The Do’s and Don’ts on Buying Investment Properties

residential street with 3 single family homes single garage

It’s no secret that investing in real estate can benefit you financially by allowing you to generate passive income.  This is done through positive cash flow either by purchasing properties to “flip”, or by purchasing properties to rent out to others. Before you get started though, I’ve got a list of do’s and don’ts when it comes to buying investment properties.

What is an Investment Property? 

First things first, what is an investment property? According to Investopedia, “an investment property is a real estate property purchased with the intention of earning a return on the investment either through rental income, the future resale of the property, or both.”

Investment properties can be long-term or short-term investments. 

Buying a  “flip” is purchasing a property in order to update/ remodel it, and ideally sell it for a profit; this is considered to be a short-term investment.

Buying a property to rent out to tenants is considered to be a long-term investment.  Yes it will take a 20% down payment, but after that, the tenants are paying down your mortgage over time.  Once the mortgage is paid down after a few years, you can even refinance to get money back in order to buy more investment properties.

Thinking about buying an investment property? Here are some do’s and don’ts to consider first.

modern interior shot of home with light brown leather couch and green walls

Do: Consider the Real Estate Market

It is easy to get so over-excited about the prospect of taking on an investment property that you forget to consider important external factors. Before you make any concrete decisions, it is important to consider the real estate market.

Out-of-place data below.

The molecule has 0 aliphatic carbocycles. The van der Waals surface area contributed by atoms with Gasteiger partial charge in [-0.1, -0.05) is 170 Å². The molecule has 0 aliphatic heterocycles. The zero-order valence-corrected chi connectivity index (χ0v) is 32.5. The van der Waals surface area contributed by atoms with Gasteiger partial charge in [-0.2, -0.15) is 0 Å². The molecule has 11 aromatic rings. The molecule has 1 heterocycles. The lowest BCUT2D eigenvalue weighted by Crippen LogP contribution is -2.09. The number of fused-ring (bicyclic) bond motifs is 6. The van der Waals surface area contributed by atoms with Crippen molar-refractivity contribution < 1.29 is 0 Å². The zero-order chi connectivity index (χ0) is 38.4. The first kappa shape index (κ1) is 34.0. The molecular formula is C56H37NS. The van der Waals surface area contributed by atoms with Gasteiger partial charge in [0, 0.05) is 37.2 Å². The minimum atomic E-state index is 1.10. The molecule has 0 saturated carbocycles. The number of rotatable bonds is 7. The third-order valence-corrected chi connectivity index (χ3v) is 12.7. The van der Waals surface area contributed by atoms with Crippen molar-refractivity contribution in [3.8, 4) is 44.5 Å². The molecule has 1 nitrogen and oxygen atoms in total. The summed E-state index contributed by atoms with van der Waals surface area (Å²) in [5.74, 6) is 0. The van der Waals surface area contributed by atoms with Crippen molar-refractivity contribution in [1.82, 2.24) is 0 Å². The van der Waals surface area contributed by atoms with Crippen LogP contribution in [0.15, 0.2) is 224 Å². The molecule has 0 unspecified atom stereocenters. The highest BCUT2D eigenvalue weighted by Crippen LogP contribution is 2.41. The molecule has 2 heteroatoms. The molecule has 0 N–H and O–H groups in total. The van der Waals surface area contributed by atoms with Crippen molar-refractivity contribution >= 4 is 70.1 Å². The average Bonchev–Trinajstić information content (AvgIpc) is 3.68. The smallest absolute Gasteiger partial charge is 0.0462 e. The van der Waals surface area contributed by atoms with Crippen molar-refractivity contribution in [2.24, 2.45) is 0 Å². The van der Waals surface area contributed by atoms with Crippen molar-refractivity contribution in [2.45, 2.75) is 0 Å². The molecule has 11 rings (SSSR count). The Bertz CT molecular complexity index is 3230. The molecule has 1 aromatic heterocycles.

When shopping for an investment property, you need to consider if there is a high demand for houses or if there is a surplus of houses available.  High demand could mean that you have to act very fast and pay a bit more for a flip, but the returns when it is renovated could be worth it.

Conversely, if there is a surplus, consider why that surplus exists. Is it due to economic fluctuations, shifting rules surrounding mortgage approval, or is it due to the current interest rates? A surplus is not a bad thing as it can actually mean that you can buy a property for cheaper.  However, be careful as it is a fine line between a good price and a salable flipping property.

You should consider these same elements if you are looking to buy a property to rent out. Is there a surplus of rental properties, or are they in high demand? Is the area where you are considering purchasing in also high demand for renters?  If there is high demand, you may be paying more for a property, BUT this could mean that the cash flow is also higher.

Don’t: Immediately Seek out a foreclosure

It may be tempting to check out foreclosures when considering investment properties as they are thought to be priced lower.  However, banks and judicial foreclosures come with some hidden costs that aren’t immediately apparent. 

As I’ve previously discussed, there are a few things you need to know before purchasing a foreclosure. Foreclosure properties can come with hidden costs in the form of buying the property “as is, where” upon possession. Yes, you can sometimes have a property inspection done before buying, but not always.  Finding more issues than expected, major problems, or a property needing significant repairs can eat away at the renovation budget or mean a significant additional investment into the property during the flip or before renting it. 

Additional costs can also occur if you need to sanitize the property if mold is found, abate asbestos, or if you need to clear out garbage and debris left behind.  When you buy a foreclosure, what you see is what you get, which can include anything that’s been left behind.